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Cambodia Seeks Legal Status for Workers in Thailand

  • Chun Sakada
  • VOA Khmer

Tens of thousands of Cambodians find work in Thailand each year, while many are trafficked into the sex trade, illegal fishing, or construction jobs that pay no salary. Shooting incidents of Cambodians illegally crossing into Thailand are not uncommon.

Tens of thousands of Cambodians find work in Thailand each year, while many are trafficked into the sex trade, illegal fishing, or construction jobs that pay no salary. Shooting incidents of Cambodians illegally crossing into Thailand are not uncommon.

Cambodia has asked Thailand to legalized around 160,000 migrant workers, following senior-level meetings last week that have repaired some of the diplomatic damage done by a long military stand-off on the border.

Tens of thousands of Cambodians find work in Thailand each year, while many are trafficked into the sex trade, illegal fishing, or construction jobs that pay no salary. Shooting incidents of Cambodians illegally crossing into Thailand are not uncommon.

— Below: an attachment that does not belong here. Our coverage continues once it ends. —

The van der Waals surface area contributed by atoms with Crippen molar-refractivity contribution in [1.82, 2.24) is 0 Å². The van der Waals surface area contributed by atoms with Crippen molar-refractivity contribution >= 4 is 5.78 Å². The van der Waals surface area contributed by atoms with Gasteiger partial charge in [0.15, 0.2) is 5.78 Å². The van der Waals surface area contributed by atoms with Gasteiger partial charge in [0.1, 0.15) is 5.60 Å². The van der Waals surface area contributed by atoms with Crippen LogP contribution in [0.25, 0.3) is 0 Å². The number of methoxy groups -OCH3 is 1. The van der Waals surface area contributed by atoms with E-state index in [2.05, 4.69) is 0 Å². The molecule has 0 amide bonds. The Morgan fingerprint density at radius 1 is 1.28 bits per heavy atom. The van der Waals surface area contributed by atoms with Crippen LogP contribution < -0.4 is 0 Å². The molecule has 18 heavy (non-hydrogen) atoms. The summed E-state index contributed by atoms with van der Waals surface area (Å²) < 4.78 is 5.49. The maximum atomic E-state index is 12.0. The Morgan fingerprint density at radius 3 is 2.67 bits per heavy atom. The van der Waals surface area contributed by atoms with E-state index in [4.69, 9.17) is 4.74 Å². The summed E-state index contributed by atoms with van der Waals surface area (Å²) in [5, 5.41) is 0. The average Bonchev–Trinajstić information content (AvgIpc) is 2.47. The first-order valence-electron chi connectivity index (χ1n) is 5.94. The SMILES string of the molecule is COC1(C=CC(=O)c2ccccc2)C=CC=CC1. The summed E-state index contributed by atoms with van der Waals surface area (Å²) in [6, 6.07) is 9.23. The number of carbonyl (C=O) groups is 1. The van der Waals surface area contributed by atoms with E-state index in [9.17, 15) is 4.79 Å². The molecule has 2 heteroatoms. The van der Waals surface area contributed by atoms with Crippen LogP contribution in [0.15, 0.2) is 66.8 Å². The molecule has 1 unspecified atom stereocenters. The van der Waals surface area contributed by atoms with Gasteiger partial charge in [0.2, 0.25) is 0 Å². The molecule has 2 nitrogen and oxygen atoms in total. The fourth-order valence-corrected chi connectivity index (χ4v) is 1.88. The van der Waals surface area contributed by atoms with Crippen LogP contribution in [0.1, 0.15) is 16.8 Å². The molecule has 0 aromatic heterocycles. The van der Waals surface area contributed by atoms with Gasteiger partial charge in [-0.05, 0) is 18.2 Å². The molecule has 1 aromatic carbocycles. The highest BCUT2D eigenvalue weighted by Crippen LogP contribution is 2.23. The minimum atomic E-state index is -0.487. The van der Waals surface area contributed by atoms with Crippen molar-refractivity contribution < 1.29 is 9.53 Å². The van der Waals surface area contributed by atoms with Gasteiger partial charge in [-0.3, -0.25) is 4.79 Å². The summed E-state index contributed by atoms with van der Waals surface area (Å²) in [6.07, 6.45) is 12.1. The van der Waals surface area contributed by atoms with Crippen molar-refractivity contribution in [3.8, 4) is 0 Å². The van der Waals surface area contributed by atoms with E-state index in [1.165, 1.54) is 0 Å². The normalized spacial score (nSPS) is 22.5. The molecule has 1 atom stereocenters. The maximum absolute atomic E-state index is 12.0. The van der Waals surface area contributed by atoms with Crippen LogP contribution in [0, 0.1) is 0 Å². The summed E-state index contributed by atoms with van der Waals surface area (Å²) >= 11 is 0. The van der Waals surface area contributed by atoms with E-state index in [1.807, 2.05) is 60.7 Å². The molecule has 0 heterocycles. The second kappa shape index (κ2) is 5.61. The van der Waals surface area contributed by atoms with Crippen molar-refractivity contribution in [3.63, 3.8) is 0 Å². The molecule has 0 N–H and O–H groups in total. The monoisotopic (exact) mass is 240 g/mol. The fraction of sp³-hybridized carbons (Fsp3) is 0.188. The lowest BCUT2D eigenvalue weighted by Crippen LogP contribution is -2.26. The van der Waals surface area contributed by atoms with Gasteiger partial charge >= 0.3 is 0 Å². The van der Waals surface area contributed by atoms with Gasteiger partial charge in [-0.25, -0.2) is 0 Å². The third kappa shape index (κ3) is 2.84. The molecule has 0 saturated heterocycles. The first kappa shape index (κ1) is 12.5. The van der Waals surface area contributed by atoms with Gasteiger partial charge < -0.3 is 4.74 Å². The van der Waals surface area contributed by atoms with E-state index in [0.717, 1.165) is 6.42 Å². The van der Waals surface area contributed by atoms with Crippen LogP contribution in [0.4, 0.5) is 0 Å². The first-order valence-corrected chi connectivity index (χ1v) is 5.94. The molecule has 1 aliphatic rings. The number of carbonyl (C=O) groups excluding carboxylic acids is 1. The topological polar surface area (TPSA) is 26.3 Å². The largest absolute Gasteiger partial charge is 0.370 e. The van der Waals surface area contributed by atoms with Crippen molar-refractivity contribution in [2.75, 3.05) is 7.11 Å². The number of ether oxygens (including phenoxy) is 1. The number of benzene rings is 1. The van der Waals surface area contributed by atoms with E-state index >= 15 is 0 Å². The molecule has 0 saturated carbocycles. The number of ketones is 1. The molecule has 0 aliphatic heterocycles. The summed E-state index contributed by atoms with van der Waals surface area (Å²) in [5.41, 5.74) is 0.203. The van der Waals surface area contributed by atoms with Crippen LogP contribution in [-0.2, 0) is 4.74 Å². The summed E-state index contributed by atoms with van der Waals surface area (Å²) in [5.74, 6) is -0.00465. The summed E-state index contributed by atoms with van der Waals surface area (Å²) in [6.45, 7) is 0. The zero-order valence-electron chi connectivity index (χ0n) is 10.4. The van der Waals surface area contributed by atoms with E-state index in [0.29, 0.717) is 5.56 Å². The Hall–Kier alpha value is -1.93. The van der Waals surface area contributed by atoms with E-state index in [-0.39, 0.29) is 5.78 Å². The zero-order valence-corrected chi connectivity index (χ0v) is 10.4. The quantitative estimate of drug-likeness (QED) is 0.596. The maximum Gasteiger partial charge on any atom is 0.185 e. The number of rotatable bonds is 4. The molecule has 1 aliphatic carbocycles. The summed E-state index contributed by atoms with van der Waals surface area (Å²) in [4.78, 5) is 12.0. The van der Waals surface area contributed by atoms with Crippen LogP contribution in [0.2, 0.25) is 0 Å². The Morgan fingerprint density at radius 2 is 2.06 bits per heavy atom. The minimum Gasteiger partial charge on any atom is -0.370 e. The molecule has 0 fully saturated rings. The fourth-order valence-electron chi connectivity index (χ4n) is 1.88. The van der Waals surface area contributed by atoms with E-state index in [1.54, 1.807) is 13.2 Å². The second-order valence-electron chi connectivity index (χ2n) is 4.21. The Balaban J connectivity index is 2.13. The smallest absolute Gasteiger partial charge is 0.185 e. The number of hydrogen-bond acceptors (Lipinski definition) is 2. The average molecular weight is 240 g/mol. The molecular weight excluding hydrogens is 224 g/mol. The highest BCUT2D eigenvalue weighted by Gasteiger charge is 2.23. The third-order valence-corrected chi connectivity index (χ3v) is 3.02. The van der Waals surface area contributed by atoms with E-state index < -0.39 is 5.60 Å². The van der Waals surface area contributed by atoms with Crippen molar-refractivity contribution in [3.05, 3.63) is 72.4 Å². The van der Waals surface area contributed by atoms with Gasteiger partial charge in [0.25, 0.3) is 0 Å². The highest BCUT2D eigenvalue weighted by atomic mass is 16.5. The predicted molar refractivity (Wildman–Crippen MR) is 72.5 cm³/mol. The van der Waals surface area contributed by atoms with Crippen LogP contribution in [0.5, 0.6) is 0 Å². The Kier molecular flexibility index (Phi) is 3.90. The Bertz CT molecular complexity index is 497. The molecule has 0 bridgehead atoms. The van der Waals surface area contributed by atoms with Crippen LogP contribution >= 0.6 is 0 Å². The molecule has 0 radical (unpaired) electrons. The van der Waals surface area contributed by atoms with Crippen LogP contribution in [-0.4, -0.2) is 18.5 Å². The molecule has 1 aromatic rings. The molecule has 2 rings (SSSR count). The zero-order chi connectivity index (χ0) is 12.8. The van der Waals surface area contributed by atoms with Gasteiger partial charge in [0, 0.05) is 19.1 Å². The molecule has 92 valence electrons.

In talks between foreign ministers last week, Thailand agreed to legalize at least some of the Cambodian workers it hosts.

“Today, we have about 250,000 laborers working illegally in Thailand,” Hor Namhong told reporters last week. The government has provided working permits to around 90,000 immigrant workers, and Cambodia has requested more time to provide identification for others, he said.

Thai Foreign Minister Surapong Tovichakchakul said last week he would discuss the issue with relevant Thai authorities.

Thailand forcibly returned more than 100,000 Cambodians last year, according to the government’s transit center for migration in Banteay Meanchey province.

“Cambodians are still abandoning their lives to enter Thailand to find a job,” said Chan Saveth, chief monitor for the rights group Adhoc. “Some go through a broker. Some go through friends. Some illegally enter for Thailand for work.”

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